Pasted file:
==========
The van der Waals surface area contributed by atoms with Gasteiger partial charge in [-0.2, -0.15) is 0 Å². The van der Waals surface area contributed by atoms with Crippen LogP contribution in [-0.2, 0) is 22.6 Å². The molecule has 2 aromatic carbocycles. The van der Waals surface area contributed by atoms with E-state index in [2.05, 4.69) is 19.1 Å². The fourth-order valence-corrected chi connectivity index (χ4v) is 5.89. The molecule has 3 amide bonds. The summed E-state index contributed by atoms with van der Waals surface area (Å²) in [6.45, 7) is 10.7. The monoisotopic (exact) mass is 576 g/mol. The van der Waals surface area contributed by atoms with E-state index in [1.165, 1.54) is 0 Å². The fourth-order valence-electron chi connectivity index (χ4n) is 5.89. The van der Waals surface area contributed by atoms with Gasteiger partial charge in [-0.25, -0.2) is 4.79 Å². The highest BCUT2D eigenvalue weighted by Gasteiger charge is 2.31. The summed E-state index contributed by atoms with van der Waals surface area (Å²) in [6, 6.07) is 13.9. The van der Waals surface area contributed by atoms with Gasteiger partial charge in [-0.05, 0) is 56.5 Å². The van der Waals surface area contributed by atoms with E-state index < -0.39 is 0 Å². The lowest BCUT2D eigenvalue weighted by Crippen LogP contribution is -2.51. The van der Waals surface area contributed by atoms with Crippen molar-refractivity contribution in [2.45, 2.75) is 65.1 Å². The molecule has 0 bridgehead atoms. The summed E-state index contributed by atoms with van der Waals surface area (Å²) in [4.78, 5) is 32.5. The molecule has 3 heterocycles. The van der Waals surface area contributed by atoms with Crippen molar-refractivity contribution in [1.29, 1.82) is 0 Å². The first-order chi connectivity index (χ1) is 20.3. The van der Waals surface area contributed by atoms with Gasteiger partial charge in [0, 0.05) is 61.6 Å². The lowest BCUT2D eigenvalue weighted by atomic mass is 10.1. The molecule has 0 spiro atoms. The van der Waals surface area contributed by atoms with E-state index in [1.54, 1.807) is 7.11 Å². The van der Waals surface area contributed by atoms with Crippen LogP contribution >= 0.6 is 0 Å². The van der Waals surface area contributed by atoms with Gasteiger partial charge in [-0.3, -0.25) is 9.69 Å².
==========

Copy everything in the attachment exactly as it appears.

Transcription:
The van der Waals surface area contributed by atoms with Gasteiger partial charge in [-0.2, -0.15) is 0 Å². The van der Waals surface area contributed by atoms with Crippen LogP contribution in [-0.2, 0) is 22.6 Å². The molecule has 2 aromatic carbocycles. The van der Waals surface area contributed by atoms with E-state index in [2.05, 4.69) is 19.1 Å². The fourth-order valence-corrected chi connectivity index (χ4v) is 5.89. The molecule has 3 amide bonds. The summed E-state index contributed by atoms with van der Waals surface area (Å²) in [6.45, 7) is 10.7. The monoisotopic (exact) mass is 576 g/mol. The van der Waals surface area contributed by atoms with E-state index in [1.165, 1.54) is 0 Å². The fourth-order valence-electron chi connectivity index (χ4n) is 5.89. The van der Waals surface area contributed by atoms with Gasteiger partial charge in [-0.25, -0.2) is 4.79 Å². The highest BCUT2D eigenvalue weighted by Gasteiger charge is 2.31. The summed E-state index contributed by atoms with van der Waals surface area (Å²) in [6, 6.07) is 13.9. The van der Waals surface area contributed by atoms with Gasteiger partial charge in [-0.05, 0) is 56.5 Å². The van der Waals surface area contributed by atoms with E-state index < -0.39 is 0 Å². The lowest BCUT2D eigenvalue weighted by Crippen LogP contribution is -2.51. The van der Waals surface area contributed by atoms with Crippen molar-refractivity contribution in [2.45, 2.75) is 65.1 Å². The molecule has 0 bridgehead atoms. The summed E-state index contributed by atoms with van der Waals surface area (Å²) in [4.78, 5) is 32.5. The molecule has 3 heterocycles. The van der Waals surface area contributed by atoms with Crippen molar-refractivity contribution in [1.29, 1.82) is 0 Å². The first-order chi connectivity index (χ1) is 20.3. The van der Waals surface area contributed by atoms with Gasteiger partial charge in [0, 0.05) is 61.6 Å². The lowest BCUT2D eigenvalue weighted by atomic mass is 10.1. The molecule has 0 spiro atoms. The van der Waals surface area contributed by atoms with E-state index in [1.54, 1.807) is 7.11 Å². The van der Waals surface area contributed by atoms with Crippen LogP contribution >= 0.6 is 0 Å². The van der Waals surface area contributed by atoms with Gasteiger partial charge in [-0.3, -0.25) is 9.69 Å².